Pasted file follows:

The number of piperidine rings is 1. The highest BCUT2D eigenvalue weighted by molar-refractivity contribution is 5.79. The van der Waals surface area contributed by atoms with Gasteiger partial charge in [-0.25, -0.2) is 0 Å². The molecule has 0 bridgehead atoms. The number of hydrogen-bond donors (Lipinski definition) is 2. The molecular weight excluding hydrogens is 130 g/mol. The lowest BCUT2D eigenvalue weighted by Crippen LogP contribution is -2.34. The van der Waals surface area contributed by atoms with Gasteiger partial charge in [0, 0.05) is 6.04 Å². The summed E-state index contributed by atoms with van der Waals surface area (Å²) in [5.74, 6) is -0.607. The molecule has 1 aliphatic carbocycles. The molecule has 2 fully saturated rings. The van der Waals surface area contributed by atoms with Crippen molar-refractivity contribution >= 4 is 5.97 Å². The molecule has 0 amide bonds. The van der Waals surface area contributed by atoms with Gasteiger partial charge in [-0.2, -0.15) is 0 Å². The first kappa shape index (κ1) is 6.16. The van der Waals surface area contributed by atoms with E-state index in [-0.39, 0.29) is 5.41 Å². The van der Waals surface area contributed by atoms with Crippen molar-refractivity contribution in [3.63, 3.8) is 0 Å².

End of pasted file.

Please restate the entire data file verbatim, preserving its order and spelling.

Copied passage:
The number of piperidine rings is 1. The highest BCUT2D eigenvalue weighted by molar-refractivity contribution is 5.79. The van der Waals surface area contributed by atoms with Gasteiger partial charge in [-0.25, -0.2) is 0 Å². The molecule has 0 bridgehead atoms. The number of hydrogen-bond donors (Lipinski definition) is 2. The molecular weight excluding hydrogens is 130 g/mol. The lowest BCUT2D eigenvalue weighted by Crippen LogP contribution is -2.34. The van der Waals surface area contributed by atoms with Gasteiger partial charge in [0, 0.05) is 6.04 Å². The summed E-state index contributed by atoms with van der Waals surface area (Å²) in [5.74, 6) is -0.607. The molecule has 1 aliphatic carbocycles. The molecule has 2 fully saturated rings. The van der Waals surface area contributed by atoms with Crippen molar-refractivity contribution >= 4 is 5.97 Å². The molecule has 0 amide bonds. The van der Waals surface area contributed by atoms with Gasteiger partial charge in [-0.2, -0.15) is 0 Å². The first kappa shape index (κ1) is 6.16. The van der Waals surface area contributed by atoms with E-state index in [-0.39, 0.29) is 5.41 Å². The van der Waals surface area contributed by atoms with Crippen molar-refractivity contribution in [3.63, 3.8) is 0 Å².